A Pierce County Superior Court judge this afternoon sentenced a Gig Harbor woman convicted of hiring a hit man to kill her husband to 13 years, nine months in prison.
Karen Lofgren, 48, pleaded guilty last month to solicitation to commit second-degree murder. Prosecutors said Lofgren, formerly a nurse at Tacoma’s Mary Bridge Children’s Hospital, used an acquaintance last year as a go-between to hire who she thought was a Mexican gangster to kill her husband. The acquaintance went to police, and the hit man turned out to be an undercover Pierce County sheriff’s detective.
Prosecutors asked for a high-end sentence of 13 years, nine months for Lofgren, rejecting her contentions that stress from a bad marriage and hostile divorce proceedings pushed her to commit the crime.
“While the dissolution proceedings were undeniably mutually hostile and stressful, to suggest that the defendant was under duress is absurd,” deputy prosecutor Angelica Williams wrote in a sentencing memorandum.
Judy Hardin is the mother of Lofgren’s husband, Todd Hardin. She wrote a letter to Judge Katherine Stolz asking for the maximum sentence.
“Were it not for the grace of God and intervention by the informant and the sheriff’s department, to whom I will be eternally grateful, my son would be dead,” Judy Hardin wrote. “My granddaughters would have had their father, whom they adore, cruelly taken form them by her vicious actions, the ultimate act of selfishness and greed.”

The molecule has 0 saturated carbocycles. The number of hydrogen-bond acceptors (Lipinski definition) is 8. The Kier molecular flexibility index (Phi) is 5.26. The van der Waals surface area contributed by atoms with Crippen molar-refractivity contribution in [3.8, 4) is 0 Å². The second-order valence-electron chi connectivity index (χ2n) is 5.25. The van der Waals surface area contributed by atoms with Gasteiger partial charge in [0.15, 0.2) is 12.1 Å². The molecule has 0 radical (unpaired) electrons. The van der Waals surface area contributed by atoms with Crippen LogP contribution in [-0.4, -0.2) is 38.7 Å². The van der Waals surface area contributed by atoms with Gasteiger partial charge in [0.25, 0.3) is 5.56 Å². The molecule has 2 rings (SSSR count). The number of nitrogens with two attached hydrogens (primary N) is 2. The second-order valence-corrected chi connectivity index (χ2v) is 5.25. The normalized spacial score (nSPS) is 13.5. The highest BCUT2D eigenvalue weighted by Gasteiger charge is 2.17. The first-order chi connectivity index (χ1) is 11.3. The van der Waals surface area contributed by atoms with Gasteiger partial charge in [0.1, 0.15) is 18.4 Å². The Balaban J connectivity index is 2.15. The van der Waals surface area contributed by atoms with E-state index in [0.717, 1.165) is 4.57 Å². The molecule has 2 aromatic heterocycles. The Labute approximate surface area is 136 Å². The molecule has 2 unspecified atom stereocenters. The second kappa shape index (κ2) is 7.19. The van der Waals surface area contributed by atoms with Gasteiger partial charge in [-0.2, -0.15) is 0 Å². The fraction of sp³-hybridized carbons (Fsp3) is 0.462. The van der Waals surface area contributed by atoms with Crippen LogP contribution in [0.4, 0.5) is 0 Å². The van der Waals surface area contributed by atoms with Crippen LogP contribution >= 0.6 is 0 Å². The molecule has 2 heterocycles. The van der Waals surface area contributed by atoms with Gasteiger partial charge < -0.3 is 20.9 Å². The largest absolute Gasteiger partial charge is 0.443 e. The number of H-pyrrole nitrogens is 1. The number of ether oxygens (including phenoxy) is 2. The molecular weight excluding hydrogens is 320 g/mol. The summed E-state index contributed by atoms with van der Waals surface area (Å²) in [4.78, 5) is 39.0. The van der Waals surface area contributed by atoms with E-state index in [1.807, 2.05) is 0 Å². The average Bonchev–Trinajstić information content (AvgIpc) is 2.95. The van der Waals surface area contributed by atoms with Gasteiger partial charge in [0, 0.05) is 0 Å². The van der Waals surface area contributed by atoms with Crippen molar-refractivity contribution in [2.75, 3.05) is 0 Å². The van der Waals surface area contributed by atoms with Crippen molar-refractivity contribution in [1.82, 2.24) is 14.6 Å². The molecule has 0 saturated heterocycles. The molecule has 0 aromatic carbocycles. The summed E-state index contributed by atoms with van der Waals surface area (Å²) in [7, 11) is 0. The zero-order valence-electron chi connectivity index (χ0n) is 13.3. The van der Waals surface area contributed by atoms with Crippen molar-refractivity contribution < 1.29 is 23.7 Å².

Lofgren’s attorney, Wayne Fricke, argued for a sentence below the standard range for his client. More than 50 people wrote letters on her behalf asking Judge Katherine Stolz to show mercy.
Many cited her service in the military and her work at Mary Bridge.
“Karen is a warm, loving person who has dedicated her life to helping others,” attorney Jeffrey Robinson wrote in a letter to Stolz. Robinson is representing Lofgren in her on-going divorce proceedings. “During the course of the litigation, Karen had multiple people willing to swear under oath what a wonderful person and mother she was.”
Lofgren wrote her own letter to the judge.
“I am truly sorry for this horrific error in judgment,” she said. “I take full responsibility, and from the bottom of my heart I apologize for putting my family, friends, my husband, his family and especially my children through this. I reached my breaking point and was able to be influenced into doing something that would have otherwise been totally foreign to who I am and to how I’ve lived my life.”
Stolz had the last word.
“She chose to do it,” the judge said.